Two weeks ago, I wrote a tale about my mother-in-law needing to move to assisted living because the fire department had been called one too many times when she left things on the stove.
I thought that was the end of my fireman stories. Until yesterday.
I went to visit my friend, Lisa, at her brand new Senior Living apartment. As hip young seniors we keep trying to turn this experience into a fun-loving event, rather than a crystal ball into our future as we look down the hallway at the walkers and scooters sitting outside apartment doors.
Every time I go there, Lisa has a new story that most assuredly will provide material for our sitcom about TBIs (Traumatic Brain Injuries) combined with Senior Housing. It’ll be hoot, based on our initial research!
She’s been in this newly built apartment building for about a month. As has everyone, so the glitches are still being worked out. The biggest challenge is cooking, not because these people don’t know how to cook, but as I suspect based on my mother-in-law’s experience, because the designers of senior housing were forewarned that seniors leave things on the stove.
In response to that, the smoke alarms have been set to super-very-sensitive. So that if your tea kettle steam starts to sing, off goes the smoke alarm for the entire building. If you’ve burnt your toast, because you LIKE burnt toast (yes, there are some of us out there), the smoke alarm goes off. If you have a few items on the top of the stove that are boiling, the smoke alarm will likely accompany your potatoes, carrots and green beans.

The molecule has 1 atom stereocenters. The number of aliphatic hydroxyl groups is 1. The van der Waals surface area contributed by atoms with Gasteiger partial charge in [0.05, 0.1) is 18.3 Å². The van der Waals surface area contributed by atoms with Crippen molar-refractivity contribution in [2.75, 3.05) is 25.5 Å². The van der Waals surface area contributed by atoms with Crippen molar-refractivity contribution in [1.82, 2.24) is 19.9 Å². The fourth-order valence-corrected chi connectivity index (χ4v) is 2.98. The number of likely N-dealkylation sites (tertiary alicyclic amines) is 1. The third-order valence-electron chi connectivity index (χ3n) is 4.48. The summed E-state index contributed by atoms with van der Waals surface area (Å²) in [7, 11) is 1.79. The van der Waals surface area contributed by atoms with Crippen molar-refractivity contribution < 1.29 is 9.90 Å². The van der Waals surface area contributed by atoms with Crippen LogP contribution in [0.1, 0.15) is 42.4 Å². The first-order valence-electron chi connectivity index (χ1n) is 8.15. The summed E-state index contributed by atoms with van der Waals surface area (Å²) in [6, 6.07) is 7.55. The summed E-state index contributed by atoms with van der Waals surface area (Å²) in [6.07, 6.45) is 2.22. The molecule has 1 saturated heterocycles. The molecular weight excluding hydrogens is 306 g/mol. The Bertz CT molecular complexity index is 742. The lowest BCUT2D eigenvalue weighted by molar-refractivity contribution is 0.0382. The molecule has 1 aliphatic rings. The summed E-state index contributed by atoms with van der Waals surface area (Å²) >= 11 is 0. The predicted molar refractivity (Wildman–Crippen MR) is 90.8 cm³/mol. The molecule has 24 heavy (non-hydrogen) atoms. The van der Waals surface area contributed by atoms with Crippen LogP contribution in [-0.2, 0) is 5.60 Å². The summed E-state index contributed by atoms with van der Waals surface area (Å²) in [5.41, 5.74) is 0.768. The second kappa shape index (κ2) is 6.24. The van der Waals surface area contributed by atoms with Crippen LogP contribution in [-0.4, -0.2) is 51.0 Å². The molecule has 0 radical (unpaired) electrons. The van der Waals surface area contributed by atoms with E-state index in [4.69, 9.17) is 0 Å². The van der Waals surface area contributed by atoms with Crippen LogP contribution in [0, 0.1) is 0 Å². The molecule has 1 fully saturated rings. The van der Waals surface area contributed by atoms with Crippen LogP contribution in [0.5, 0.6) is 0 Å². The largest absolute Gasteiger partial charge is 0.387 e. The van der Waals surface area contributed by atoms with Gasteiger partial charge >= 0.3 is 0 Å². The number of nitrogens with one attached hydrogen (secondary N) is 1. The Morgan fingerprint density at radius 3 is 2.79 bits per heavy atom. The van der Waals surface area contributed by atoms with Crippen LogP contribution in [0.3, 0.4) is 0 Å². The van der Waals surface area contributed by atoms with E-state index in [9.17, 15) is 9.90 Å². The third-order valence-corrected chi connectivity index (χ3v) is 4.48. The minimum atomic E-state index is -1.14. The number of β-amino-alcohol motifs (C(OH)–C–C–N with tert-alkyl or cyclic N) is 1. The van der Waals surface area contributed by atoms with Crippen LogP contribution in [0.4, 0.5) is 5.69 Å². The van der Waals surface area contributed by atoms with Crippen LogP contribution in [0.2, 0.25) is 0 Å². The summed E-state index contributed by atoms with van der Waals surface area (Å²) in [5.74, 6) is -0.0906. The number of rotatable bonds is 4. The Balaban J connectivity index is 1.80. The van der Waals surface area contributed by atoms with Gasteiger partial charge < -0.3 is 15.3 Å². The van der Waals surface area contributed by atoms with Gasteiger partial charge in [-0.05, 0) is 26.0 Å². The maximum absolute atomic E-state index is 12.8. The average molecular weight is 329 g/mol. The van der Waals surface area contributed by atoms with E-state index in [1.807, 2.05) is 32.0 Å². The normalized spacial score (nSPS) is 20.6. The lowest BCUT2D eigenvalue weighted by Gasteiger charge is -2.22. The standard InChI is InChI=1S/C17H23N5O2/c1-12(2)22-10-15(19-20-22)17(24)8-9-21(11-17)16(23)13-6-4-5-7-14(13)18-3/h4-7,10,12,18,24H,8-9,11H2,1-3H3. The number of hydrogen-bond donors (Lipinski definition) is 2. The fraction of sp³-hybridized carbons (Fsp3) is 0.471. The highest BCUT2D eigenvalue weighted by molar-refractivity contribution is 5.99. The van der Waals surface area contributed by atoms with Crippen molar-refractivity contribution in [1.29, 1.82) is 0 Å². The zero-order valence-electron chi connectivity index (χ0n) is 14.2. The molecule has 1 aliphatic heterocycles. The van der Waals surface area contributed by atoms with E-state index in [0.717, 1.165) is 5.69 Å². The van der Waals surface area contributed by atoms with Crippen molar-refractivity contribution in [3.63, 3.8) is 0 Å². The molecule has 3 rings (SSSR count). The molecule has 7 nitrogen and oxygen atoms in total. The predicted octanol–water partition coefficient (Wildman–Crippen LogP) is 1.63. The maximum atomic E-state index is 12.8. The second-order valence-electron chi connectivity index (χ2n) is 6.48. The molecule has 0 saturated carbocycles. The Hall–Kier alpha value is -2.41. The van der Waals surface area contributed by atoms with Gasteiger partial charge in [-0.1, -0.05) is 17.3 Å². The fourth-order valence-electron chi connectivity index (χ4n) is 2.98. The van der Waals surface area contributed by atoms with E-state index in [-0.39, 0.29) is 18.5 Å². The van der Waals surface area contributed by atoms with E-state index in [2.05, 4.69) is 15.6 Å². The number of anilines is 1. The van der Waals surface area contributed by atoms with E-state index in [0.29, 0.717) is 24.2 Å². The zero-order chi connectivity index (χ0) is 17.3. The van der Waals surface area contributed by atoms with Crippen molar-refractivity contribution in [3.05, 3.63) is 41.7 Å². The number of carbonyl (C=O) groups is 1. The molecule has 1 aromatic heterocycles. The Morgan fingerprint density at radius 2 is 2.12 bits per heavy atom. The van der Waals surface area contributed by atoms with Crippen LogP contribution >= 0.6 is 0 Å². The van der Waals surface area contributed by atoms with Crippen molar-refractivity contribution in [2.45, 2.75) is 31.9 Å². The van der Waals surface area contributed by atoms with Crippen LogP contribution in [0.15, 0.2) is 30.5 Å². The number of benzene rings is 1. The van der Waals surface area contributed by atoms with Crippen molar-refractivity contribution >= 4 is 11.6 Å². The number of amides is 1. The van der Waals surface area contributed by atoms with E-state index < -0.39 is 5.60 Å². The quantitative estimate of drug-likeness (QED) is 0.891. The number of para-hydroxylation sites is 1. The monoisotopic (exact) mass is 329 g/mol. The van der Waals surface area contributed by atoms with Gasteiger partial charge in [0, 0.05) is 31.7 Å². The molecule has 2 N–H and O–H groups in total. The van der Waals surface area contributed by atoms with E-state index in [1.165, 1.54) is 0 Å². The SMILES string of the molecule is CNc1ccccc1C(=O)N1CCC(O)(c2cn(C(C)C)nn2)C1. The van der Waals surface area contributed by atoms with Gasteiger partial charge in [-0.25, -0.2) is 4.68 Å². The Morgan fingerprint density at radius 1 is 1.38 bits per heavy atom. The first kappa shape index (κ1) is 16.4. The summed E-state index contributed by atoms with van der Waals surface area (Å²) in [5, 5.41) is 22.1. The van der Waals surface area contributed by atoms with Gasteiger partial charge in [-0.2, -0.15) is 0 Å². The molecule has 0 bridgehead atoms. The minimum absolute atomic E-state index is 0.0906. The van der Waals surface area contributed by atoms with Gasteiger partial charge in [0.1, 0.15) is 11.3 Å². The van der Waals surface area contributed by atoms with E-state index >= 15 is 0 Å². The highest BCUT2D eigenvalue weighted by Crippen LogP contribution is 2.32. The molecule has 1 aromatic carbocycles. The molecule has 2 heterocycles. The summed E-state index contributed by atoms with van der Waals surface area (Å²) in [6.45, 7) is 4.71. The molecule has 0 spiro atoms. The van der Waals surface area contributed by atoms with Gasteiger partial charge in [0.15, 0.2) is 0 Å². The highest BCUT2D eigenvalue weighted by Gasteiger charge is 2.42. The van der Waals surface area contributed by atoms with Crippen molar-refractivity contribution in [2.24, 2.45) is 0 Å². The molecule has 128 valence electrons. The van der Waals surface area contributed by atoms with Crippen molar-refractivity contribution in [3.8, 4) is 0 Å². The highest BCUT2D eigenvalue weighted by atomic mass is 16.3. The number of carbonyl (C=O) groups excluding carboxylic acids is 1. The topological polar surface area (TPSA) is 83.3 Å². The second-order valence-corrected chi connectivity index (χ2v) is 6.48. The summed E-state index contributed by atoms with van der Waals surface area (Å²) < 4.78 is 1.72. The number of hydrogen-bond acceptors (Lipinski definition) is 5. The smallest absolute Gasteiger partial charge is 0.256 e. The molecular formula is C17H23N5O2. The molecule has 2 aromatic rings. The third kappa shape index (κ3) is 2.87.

This alarm is not just in your apartment. The entire building goes off with blinking lights and shrill clanging that does not stop until the fire department arrives and shuts it off.
And remember, this is senior housing. These aren’t sprinters who live here. They have to find their keys, get their coats and purses. Don’t even think of telling them to go outside without their purse. Sometimes they are napping and are jolted out of their beds. This has danger, broken hips and fear-of-cooking written all over it.
Lisa told me this has happened at least a half a dozen times in just the first month. I, of course, think she is prone to exaggeration.
Until we come home from our shopping trip, and everyone is out in the parking lot, lights are blaring, we can hear the fire engine several blocks away, the clanging alarm is assaulting our conversation, and I notice that there are half-naked people standing in the parking lot.
No, they are not Seniors. Sorry, but nobody wants to see that. They are lifeguards from the YMCA, which is attached to the senior housing building. So every time the alarm goes off, they have to clear the YMCA, which includes the pool, in November, when it’s 40 degrees outside and raining. And yes, there is always a silver lining.
Lisa’s 85-year-old neighbor approaches us with:
“Why don’t they just take out all the stoves in our apartments?”
To which another replies:
“I made chili yesterday and didn’t move from the stove until it was completely done. I was afraid to even go to the bathroom, in case it set off the fire alarm. And it wasn’t even five-alarm chili.”
Yep, this sitcom is gonna’ be a hoot!
For more of my humor go here
Cathy is the author of Showering with Nana: Confessions of a Serial Caregiver and